Jesus said that He is the way, the truth and the life. Consider the word “life.” Just which is “life—“ the beginning or the end of it?

Is life more about the birth, growth, or maturing? We need to decide. I say this with a wink and a smile. We would never say that life is any one of those things. Life is all of them, and every point in between. Life is up and down, backwards and forwards, breathing and holding our breath. Life is about stopping and starting, action and reaction, giving and taking.

Life is! And the same can be said of Jesus Christ. He is the Alpha and the Omega. He is the beginning and the end. The A to Z. He is the One at the starting point and at the end, at the same moment.  And His life is deposited within every believer when they repent and believe upon Him. But that’s not the end. That life–His life–grows in us and shapes our characters. If we allow it to.

by Frank Viola Author

Sitting, Walking, and Standing

The New Testament repeatedly says that since His ascension, Jesus has been sitting at the right hand of God the Father in heavenly realms (Acts 2:33; 5:31; Rom. 8:34; Heb. 1:3; 8:1; 10:12; 1 Pet. 3:22).

The “right hand” is a metaphor that speaks of the authority, power, and universal rule emanating from God’s throne.

Yet when Stephen was being stoned, he peered into the heavens and saw Jesus standing—not sitting—at God’s right hand (Acts 7:55–56). This, to me, indicates that Jesus was cheering for Stephen, awaiting his arrival in heavenly places.

From the book of Revelation, we learn that Jesus also “walks” in the midst of His churches, typified by golden lampstands (Rev. 2:1). So Christ sits, Christ stands, and Christ walks in His present-day ministry.

Interestingly, Paul told us in the book of Ephesians that the Christian sits in heavenly places with Christ (Eph. 1:20; 2:6), walks in the world (Eph. 4:1, 17), and stands against the Enemy (Eph. 6:11, 13). Thus we mirror the same three postures our Lord uses.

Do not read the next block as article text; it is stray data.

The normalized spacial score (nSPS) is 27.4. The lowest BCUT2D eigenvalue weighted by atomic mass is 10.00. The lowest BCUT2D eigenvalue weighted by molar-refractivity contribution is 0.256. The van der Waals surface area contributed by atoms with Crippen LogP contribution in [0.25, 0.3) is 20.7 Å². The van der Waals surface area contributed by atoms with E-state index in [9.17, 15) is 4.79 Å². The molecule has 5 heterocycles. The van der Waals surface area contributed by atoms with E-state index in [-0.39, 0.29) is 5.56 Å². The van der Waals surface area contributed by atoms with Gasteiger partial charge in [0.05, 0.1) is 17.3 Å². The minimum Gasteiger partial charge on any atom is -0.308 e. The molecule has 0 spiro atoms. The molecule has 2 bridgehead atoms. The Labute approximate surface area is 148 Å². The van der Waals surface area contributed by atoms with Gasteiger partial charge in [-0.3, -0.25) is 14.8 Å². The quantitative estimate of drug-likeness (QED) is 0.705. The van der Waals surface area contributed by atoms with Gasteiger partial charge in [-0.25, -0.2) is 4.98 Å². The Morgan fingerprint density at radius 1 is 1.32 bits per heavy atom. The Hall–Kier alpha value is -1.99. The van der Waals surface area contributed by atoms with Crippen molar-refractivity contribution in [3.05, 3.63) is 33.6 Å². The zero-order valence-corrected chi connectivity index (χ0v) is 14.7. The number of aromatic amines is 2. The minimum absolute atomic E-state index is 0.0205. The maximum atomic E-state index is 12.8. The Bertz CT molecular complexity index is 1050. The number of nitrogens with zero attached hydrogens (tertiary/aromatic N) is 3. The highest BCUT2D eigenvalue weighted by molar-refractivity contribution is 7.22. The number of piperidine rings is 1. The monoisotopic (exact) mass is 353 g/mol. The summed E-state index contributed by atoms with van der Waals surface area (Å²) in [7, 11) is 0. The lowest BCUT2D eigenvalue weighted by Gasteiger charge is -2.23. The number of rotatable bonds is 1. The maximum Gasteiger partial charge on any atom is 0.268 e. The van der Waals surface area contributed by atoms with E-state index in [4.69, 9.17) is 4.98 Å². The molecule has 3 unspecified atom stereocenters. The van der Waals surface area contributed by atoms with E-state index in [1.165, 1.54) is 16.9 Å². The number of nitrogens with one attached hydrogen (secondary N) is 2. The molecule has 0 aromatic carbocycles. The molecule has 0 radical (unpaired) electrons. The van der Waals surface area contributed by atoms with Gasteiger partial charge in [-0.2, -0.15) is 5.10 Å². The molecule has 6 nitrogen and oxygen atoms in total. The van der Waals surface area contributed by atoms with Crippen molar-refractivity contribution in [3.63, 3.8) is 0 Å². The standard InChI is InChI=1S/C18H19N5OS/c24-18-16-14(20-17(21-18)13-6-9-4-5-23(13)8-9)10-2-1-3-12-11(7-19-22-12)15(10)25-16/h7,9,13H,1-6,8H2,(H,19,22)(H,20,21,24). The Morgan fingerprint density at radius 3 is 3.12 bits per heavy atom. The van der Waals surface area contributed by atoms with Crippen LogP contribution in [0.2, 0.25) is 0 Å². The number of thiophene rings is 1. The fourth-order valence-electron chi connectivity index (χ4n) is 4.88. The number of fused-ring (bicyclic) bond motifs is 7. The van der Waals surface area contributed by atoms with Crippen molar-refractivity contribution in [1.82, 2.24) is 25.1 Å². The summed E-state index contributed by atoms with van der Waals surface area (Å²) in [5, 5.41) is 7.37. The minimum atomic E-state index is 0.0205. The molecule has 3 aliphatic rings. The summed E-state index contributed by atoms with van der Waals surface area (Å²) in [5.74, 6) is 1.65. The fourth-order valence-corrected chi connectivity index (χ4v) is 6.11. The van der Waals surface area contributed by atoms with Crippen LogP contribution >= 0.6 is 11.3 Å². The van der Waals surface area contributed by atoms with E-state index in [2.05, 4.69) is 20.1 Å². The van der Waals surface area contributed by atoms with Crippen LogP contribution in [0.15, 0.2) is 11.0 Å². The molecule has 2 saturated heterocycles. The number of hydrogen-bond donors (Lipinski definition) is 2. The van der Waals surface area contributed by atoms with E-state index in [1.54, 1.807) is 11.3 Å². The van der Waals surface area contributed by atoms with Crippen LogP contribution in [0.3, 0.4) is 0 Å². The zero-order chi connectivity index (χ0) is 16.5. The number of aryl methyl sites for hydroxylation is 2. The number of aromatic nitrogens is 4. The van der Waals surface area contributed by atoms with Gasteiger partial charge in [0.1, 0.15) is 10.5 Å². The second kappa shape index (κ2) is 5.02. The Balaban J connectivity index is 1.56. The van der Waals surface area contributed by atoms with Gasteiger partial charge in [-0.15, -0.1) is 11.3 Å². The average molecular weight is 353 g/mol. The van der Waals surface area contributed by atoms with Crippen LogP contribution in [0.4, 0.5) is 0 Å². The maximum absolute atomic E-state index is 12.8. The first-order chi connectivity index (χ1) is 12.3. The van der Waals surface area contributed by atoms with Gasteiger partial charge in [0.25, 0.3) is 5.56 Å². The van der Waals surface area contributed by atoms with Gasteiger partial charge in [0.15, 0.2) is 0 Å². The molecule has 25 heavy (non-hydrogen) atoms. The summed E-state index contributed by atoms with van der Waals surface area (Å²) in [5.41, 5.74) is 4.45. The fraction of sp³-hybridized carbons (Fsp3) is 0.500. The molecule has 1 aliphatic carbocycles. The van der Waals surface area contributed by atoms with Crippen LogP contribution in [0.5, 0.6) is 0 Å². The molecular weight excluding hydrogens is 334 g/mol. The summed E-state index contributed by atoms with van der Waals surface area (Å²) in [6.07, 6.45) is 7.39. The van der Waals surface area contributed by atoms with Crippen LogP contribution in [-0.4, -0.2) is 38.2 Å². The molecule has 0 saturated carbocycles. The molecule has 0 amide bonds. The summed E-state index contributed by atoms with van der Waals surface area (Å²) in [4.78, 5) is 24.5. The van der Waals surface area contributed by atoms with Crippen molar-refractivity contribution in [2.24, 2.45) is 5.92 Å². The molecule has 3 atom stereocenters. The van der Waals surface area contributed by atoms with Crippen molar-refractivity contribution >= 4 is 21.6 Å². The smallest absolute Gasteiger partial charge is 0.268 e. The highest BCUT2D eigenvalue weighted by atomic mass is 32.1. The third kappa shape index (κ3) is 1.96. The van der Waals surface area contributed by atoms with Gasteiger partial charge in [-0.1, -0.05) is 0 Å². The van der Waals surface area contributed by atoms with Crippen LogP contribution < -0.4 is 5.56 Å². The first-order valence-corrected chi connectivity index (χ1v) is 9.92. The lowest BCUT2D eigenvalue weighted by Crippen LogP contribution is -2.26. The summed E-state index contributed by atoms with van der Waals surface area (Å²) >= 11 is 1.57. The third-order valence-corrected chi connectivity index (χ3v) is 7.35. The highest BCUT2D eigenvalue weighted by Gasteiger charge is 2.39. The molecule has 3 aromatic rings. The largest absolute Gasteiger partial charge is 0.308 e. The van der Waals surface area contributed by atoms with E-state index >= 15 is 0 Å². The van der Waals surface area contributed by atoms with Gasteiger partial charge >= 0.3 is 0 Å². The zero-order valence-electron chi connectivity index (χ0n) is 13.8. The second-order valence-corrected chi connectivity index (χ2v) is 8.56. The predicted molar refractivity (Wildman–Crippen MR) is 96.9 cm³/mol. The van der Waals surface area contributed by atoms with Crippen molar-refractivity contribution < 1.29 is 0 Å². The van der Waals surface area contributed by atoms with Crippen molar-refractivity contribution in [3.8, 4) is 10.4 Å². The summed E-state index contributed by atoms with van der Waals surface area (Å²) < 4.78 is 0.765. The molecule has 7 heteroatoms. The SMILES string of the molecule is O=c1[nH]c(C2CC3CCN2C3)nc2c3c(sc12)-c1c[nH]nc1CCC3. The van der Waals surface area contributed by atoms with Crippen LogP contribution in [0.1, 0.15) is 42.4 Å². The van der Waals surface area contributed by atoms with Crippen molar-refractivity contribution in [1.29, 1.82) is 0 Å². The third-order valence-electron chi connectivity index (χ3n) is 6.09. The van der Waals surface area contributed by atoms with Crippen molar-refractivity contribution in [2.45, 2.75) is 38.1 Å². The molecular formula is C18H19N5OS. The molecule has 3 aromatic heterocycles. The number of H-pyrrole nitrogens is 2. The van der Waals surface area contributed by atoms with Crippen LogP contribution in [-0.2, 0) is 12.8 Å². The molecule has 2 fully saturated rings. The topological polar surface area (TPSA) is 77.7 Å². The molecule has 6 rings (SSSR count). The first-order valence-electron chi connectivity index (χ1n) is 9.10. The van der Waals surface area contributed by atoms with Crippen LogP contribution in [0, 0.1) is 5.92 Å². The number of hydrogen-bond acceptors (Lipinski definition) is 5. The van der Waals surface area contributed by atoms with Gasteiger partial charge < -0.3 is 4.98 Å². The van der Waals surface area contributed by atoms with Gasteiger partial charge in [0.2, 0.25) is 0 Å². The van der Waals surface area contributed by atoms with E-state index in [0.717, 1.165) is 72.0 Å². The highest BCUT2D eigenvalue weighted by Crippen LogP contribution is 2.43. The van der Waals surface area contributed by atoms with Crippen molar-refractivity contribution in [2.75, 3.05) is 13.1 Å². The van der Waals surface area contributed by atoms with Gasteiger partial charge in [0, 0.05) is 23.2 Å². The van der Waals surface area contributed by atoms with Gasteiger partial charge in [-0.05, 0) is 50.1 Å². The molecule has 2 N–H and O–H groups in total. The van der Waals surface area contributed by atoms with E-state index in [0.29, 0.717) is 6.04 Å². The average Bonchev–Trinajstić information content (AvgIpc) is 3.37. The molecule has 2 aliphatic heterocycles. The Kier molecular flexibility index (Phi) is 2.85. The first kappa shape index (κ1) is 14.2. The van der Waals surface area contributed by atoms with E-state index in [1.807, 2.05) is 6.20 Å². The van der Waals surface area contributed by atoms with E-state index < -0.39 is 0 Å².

Because Jesus is our great high priest, we have a friend in high places. We have connections with the Creator. So we can always come to the throne of grace and pour out our hearts to the Lord, and we will not be turned away.

Jesus Christ is a perfect high priest, a perfect advocate, a perfect intercessor, and a perfect mediator who has given us a perfect covenant with God.

As such, He saves us from the wrath to come. He saves us from guilt and condemnation. He saves us from ourselves. As we saw in Hebrews 7:25, Jesus “saves us to the uttermost” (ESV).

He is also a priest after the order of Melchizedek, which means His priesthood is eternal, universal, and perfect (Ps. 110:4; Heb. 5:6–10; 6:20; 7:1–26).

Like Melchizedek, Jesus is both priest and king. He is a mediator who is both God and man, one person in two natures.

Hebrews 13:20 speaks of the eternal covenant. Jesus has no successor as high priest because His once-and-for-all sacrifice obtained eternal redemption for us. In other words, the eternal Son gives us eternal salvation in which we can be secure forever. There’s nothing that can be added to it.

Remember: There’s a throne of grace waiting for you. Consequently, don’t run away from Jesus when you sin. Run to Him.

The Christ we live with daily is a practical high priest! He has invested in us, moment by moment. It’s not about a ritual, or some sort of useless head knowledge that doesn’t effect our everyday lives.  It’s about reality and experience. Because Jesus is your high priest, you cannot lose. Get ahold of these realities and believe them. They will change your life.

by Frank Viola author of Jesus Now.